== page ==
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Welcome to the nexus of ethics, psychology, morality, philosophy and health care

Tuesday, July 25, 2017

Should a rapist get Viagra or a robber get a cataracts op?

Tom Douglas
Aeon Magazine
Originally published on July 7, 2017

Suppose a physician is about to treat a patient for diminished sex drive when she discovers that the patient – let’s call him Abe – has raped several women in the past. Fearing that boosting his sex drive might lead Abe to commit further sex offences, she declines to offer the treatment. Refusal to provide medical treatment in this case strikes many as reasonable. It might not be entirely unproblematic, since some will argue that he has a human right to medical treatment, but many of us would probably think the physician is within her rights – she’s not obliged to treat Abe. At least, not if her fears about further offending are well-founded.

But now consider a different case. Suppose an eye surgeon is about to book Bert in for a cataract operation when she discovers that he is a serial bank robber. Fearing that treating his developing blindness might help Bert to carry off further heists, she declines to offer the operation. In many ways, this case mirrors that of Abe. But morally, it seems different. In this case, refusing treatment does not seem reasonable, no matter how well-founded the surgeon’s fear. What’s puzzling is why. Why is Bert’s surgeon obliged to treat his blindness, while Abe’s physician has no similar obligation to boost his libido?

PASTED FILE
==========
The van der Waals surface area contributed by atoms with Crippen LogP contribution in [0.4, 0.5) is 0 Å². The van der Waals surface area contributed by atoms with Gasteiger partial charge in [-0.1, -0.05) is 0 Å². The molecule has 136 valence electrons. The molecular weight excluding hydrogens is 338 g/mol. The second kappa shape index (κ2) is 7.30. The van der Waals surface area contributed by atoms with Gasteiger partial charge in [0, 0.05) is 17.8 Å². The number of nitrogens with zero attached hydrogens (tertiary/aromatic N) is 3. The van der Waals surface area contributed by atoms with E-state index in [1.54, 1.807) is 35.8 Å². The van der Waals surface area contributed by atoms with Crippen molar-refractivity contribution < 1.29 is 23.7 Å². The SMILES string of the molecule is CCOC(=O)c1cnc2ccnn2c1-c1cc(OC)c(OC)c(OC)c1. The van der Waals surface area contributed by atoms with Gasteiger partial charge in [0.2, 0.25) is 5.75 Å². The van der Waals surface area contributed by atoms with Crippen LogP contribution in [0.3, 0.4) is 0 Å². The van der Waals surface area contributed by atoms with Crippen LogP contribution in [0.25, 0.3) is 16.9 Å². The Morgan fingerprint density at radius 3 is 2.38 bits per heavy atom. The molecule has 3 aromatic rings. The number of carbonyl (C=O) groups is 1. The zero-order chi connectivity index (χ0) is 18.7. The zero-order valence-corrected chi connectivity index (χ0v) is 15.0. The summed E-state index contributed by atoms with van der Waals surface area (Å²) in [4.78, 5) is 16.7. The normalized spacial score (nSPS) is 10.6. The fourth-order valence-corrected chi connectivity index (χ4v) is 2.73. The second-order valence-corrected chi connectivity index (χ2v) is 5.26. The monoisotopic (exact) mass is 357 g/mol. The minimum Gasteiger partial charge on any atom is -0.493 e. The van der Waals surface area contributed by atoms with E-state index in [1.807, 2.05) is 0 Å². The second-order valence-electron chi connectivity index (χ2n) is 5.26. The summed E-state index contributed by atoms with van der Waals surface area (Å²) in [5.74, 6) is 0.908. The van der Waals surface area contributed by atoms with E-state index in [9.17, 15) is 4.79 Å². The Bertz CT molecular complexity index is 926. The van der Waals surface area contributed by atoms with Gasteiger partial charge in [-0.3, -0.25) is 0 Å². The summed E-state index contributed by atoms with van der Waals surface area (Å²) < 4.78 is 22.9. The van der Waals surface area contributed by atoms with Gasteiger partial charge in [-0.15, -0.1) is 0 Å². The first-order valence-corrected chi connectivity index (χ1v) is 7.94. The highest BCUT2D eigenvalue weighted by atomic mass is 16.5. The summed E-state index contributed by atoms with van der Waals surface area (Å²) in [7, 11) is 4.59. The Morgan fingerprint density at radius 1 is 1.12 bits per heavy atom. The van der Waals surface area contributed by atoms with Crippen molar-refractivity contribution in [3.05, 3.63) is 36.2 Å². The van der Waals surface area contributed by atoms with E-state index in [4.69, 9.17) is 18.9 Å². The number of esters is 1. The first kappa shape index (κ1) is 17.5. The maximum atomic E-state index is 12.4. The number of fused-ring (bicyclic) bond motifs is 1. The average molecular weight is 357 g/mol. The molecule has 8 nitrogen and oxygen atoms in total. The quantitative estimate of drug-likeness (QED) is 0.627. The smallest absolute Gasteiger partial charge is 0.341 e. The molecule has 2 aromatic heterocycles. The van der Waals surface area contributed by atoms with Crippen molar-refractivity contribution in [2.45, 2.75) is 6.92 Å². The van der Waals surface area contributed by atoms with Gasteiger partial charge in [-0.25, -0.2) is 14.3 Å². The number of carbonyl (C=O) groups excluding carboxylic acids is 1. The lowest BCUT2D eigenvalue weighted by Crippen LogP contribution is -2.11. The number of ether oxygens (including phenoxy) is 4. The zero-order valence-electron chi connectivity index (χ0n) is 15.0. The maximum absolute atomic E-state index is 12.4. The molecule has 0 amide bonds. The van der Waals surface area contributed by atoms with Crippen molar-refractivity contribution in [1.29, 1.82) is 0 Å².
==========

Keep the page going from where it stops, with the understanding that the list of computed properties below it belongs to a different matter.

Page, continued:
Here’s an initial suggestion: diminished libido, it might be said, is not a ‘real disease’. An inconvenience, certainly. A disability, perhaps. But a genuine pathology? No. By contrast, cataract disease clearly is a true pathology. So – the argument might go – Bert has a stronger claim to treatment than Abe. But even if reduced libido is not itself a disease – a view that could be contested – it could have pathological origins. Suppose Abe has a disease that suppresses testosterone production, and thus libido. And suppose that the physician’s treatment would restore his libido by correcting this disease. Still, it would seem reasonable for her to refuse the treatment, if she had good grounds to believe providing it could result in further sex offences.

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